There are no buttons on the front at all, and the top edge has only On, Play/Pause and volume keys. Instead, you navigate by swiping your finger from the black border, which seems unduly wide, into the screen itself.

Swiping upward reveals your app icons (and turns your apps into “cards”). Swiping left or right cycles among open multitasking apps. And swiping down reveals an app’s toolbar, if it has one.

Unfortunately, there’s no way of knowing beforehand if a toolbar exists, so you often swipe futilely and feel silly. Similarly, if app icons completely fill the home screen, you can swipe upward to reveal more — but you won’t know if there are more until you swipe, because no scrollbar appears beforehand to let you know there’s more below the screen.

But the PlayBook does three impressive things that its rivals — the iPad and the Android tablets — can only dream about.

First, with a special HDMI cable (not included), you can hook it up to a TV or projector, which is great for PowerPoint presentations. (Apparently they still do those in corporations.)

The iPad does that, but the TV image is identical to the iPad’s screen image. The PlayBook, however, can show two different things. On the TV, the audience sees your slides; on the PlayBook, you get to see the traditional PowerPoint cheat sheet of notes and slide thumbnails.

The second cool feature has to do with loading the tablet with your music, photos and music. Unfortunately, there’s no iTunes-like software to do this automatically. You have to drag files manually from your computer into the PlayBook’s folders (Music, Photos and so on). But once you’ve set up this process using a USB cable, you can do it thereafter over Wi-Fi — wirelessly. The PlayBook can even accept such wireless transfers when it’s in sleep mode, sitting in your purse or briefcase across the room.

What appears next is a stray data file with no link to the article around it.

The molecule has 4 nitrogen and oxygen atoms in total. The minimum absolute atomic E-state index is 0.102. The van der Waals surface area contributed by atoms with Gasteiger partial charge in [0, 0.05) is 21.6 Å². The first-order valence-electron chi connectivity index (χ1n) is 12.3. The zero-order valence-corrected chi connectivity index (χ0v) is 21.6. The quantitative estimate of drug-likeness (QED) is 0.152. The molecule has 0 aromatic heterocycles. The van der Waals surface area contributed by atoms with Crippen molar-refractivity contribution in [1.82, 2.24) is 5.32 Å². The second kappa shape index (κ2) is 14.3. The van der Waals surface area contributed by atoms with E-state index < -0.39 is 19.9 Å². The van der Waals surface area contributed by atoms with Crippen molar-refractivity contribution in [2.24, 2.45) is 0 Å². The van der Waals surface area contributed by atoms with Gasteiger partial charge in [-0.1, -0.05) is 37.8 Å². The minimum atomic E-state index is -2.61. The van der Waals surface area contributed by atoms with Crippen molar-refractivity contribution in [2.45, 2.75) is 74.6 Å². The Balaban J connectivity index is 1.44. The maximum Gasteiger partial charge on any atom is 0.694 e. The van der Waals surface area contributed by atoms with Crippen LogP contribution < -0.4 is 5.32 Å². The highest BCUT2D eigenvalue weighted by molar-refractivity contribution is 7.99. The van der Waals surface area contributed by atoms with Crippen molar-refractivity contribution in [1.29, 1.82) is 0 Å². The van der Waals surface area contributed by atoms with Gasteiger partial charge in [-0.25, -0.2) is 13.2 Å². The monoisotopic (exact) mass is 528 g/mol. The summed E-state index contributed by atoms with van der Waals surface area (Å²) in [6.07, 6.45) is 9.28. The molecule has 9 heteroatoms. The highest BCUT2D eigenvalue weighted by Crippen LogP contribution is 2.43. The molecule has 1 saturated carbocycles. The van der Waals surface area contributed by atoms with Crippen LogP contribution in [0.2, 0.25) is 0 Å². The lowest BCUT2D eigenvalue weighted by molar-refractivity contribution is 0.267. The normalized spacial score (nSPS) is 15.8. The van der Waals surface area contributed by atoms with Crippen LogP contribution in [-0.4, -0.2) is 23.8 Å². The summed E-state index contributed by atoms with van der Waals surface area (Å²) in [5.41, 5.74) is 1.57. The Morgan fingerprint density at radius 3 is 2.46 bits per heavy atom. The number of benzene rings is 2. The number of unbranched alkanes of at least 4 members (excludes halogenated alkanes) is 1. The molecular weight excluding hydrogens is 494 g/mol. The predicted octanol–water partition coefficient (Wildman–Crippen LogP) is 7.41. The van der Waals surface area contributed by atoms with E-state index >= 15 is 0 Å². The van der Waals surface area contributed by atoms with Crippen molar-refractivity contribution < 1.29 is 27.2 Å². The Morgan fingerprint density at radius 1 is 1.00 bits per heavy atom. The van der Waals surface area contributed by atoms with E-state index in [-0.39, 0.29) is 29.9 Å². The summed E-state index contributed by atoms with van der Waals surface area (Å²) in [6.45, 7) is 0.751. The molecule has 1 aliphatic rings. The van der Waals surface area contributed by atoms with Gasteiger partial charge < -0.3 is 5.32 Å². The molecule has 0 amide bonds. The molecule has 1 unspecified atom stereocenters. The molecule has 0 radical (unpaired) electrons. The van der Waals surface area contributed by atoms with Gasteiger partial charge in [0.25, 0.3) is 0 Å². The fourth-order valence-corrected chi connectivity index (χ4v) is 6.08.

Finally, there’s a wild, wireless Bluetooth connection feature called BlackBerry Bridge. In this setup, the PlayBook acts as a giant viewing window onto the contents of a BlackBerry phone. Whatever e-mail, calendar, address book and instant messages are on the BlackBerry now show up on the PlayBook’s much roomier screen — a live, encrypted two-way link.

(Another advantage of pairing the PlayBook with a BlackBerry: The tablet can get online using the BlackBerry’s cellular connection. You don’t have to pay another $15 or $20 a month for a tethering plan, as you do with iPhones and Android phones.)

BlackBerry Bridge is supposed to appeal to the corporate network administrators who are R.I.M.’s bread and butter, because they can deploy PlayBooks without having to worry about security breaches. Everything they’ve worked so hard to secure on your BlackBerry — e-mail, calendar and so on — stays there. It only appears to be on the PlayBook.

E-mail: pogue@nytimes.com